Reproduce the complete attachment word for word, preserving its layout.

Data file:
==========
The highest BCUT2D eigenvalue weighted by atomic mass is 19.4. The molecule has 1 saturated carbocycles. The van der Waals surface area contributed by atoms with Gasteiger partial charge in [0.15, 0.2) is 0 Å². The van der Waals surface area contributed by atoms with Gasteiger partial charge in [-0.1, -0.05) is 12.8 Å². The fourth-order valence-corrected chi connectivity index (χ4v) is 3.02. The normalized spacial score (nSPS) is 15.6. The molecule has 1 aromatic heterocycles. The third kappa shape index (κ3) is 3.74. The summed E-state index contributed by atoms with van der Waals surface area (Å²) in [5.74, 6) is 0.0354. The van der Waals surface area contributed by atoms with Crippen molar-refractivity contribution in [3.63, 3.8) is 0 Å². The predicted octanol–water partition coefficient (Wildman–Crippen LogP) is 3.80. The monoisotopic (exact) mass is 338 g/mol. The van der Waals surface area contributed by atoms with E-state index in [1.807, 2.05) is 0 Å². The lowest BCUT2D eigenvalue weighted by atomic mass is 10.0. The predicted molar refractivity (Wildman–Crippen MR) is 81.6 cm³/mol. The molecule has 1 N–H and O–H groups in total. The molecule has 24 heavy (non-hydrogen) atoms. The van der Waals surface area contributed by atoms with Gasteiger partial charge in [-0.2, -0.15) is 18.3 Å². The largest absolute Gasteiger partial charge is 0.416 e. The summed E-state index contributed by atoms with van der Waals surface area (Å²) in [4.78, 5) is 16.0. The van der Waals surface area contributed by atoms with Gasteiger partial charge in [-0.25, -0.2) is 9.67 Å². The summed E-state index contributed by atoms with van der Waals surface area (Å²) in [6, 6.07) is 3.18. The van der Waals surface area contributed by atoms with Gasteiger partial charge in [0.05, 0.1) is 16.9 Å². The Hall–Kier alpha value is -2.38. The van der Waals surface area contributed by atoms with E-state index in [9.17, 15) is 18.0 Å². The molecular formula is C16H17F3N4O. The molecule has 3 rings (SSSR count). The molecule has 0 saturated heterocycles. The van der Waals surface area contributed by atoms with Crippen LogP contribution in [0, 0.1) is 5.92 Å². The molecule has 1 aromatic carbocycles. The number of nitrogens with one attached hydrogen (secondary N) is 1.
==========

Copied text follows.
The highest BCUT2D eigenvalue weighted by atomic mass is 19.4. The molecule has 1 saturated carbocycles. The van der Waals surface area contributed by atoms with Gasteiger partial charge in [0.15, 0.2) is 0 Å². The van der Waals surface area contributed by atoms with Gasteiger partial charge in [-0.1, -0.05) is 12.8 Å². The fourth-order valence-corrected chi connectivity index (χ4v) is 3.02. The normalized spacial score (nSPS) is 15.6. The molecule has 1 aromatic heterocycles. The third kappa shape index (κ3) is 3.74. The summed E-state index contributed by atoms with van der Waals surface area (Å²) in [5.74, 6) is 0.0354. The van der Waals surface area contributed by atoms with Crippen molar-refractivity contribution in [3.63, 3.8) is 0 Å². The predicted octanol–water partition coefficient (Wildman–Crippen LogP) is 3.80. The monoisotopic (exact) mass is 338 g/mol. The van der Waals surface area contributed by atoms with E-state index in [1.807, 2.05) is 0 Å². The lowest BCUT2D eigenvalue weighted by atomic mass is 10.0. The predicted molar refractivity (Wildman–Crippen MR) is 81.6 cm³/mol. The molecule has 1 N–H and O–H groups in total. The molecule has 24 heavy (non-hydrogen) atoms. The van der Waals surface area contributed by atoms with Gasteiger partial charge in [-0.2, -0.15) is 18.3 Å². The largest absolute Gasteiger partial charge is 0.416 e. The summed E-state index contributed by atoms with van der Waals surface area (Å²) in [4.78, 5) is 16.0. The van der Waals surface area contributed by atoms with Gasteiger partial charge in [-0.25, -0.2) is 9.67 Å². The summed E-state index contributed by atoms with van der Waals surface area (Å²) in [6, 6.07) is 3.18. The van der Waals surface area contributed by atoms with Gasteiger partial charge in [0.05, 0.1) is 16.9 Å². The Hall–Kier alpha value is -2.38. The van der Waals surface area contributed by atoms with E-state index in [9.17, 15) is 18.0 Å². The molecular formula is C16H17F3N4O. The molecule has 3 rings (SSSR count). The molecule has 0 saturated heterocycles. The van der Waals surface area contributed by atoms with Crippen LogP contribution in [0, 0.1) is 5.92 Å². The molecule has 1 aromatic carbocycles. The number of nitrogens with one attached hydrogen (secondary N) is 1.